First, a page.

- Don’t put a school on your list, or cross a school off your list, merely because of other extraneous reasons (the prestige of the school, a partner currently attending the school, logistics, for example)
There definitely are more factors to consider when applying to graduate schools; some departments have formal physics GRE thresholds (650 at USC) or general GRE thresholds (307 V+Q at Dartmouth) but a common academic threshold is a 3.0 GPA. So keep these thresholds in mind as you build a list and be prepared to cut a school off your list if you can barely clear these thresholds.In fact, cut a school off your list if there is more than one threshold you have trouble clearing in a multi-threshold school.
But more on the general and physics GRE tests later.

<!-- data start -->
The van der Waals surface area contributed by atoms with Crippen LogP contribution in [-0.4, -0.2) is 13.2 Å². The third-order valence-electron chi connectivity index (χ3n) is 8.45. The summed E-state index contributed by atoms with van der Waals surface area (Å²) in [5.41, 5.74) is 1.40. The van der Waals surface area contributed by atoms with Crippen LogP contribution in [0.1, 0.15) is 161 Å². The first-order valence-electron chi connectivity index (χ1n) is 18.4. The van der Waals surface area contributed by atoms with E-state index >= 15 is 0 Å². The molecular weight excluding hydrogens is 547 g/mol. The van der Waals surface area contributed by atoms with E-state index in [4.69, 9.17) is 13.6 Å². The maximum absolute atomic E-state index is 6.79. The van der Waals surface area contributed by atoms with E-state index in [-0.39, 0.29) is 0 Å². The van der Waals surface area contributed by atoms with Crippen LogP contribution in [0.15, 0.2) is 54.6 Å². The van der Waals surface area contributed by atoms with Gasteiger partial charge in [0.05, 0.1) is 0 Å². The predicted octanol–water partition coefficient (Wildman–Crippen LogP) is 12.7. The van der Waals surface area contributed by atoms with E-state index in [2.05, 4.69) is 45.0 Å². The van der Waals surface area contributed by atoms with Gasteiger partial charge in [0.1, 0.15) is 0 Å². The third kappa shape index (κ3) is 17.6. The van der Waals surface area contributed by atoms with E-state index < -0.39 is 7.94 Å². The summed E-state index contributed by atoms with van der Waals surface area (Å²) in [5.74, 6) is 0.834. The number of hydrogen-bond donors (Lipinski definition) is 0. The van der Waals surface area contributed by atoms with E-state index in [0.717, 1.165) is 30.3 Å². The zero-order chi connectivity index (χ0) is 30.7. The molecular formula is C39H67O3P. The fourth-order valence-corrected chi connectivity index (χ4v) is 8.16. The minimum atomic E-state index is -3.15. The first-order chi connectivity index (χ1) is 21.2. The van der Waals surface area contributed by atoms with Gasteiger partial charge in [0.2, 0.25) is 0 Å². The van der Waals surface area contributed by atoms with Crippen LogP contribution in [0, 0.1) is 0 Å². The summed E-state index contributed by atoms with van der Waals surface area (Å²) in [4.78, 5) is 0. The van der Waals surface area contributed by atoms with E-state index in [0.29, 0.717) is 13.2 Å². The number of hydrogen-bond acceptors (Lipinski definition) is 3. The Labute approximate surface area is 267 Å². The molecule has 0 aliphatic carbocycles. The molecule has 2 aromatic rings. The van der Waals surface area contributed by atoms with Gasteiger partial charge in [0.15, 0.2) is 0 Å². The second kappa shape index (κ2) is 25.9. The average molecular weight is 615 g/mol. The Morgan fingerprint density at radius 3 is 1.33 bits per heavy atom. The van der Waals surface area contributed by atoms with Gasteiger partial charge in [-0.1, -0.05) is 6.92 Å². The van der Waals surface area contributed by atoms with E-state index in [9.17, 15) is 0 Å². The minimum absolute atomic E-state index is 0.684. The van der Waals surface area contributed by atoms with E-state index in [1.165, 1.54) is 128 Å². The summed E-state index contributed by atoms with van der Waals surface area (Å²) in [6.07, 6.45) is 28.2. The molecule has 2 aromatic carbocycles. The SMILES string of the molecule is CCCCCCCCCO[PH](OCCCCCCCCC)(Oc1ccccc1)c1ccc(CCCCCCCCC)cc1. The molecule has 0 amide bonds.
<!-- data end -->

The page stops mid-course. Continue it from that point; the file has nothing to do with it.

I would describe my undergraduate department as follows: it is long on astrophysics and, to a lesser extent, condensed matter and plasma, and, as far as particle physics is concerned, it is more of an experimental school. So my dear particle cosmology is contained in a rather small group of particle physics theorists. As an undergraduate program, one has three programs to choose from and the vast majority of the students are enrolled in one of the two honors programs, physics honors (more popular among experimentalists) and physics-mathematics joint honors (more popular among theorists) but the third choice, which is a physics and computer science joint-honors degree, is much less common than the other two. Virtually no one minored in physics unless one was placed on probation, hence the minor being used as a second chance to earn a physics degree. And, as far as quality is concerned, it’s one of the best undergraduate physics programs I’ve seen in my lifetime; it’s a very demanding program, as one would expect from a honors physics curriculum.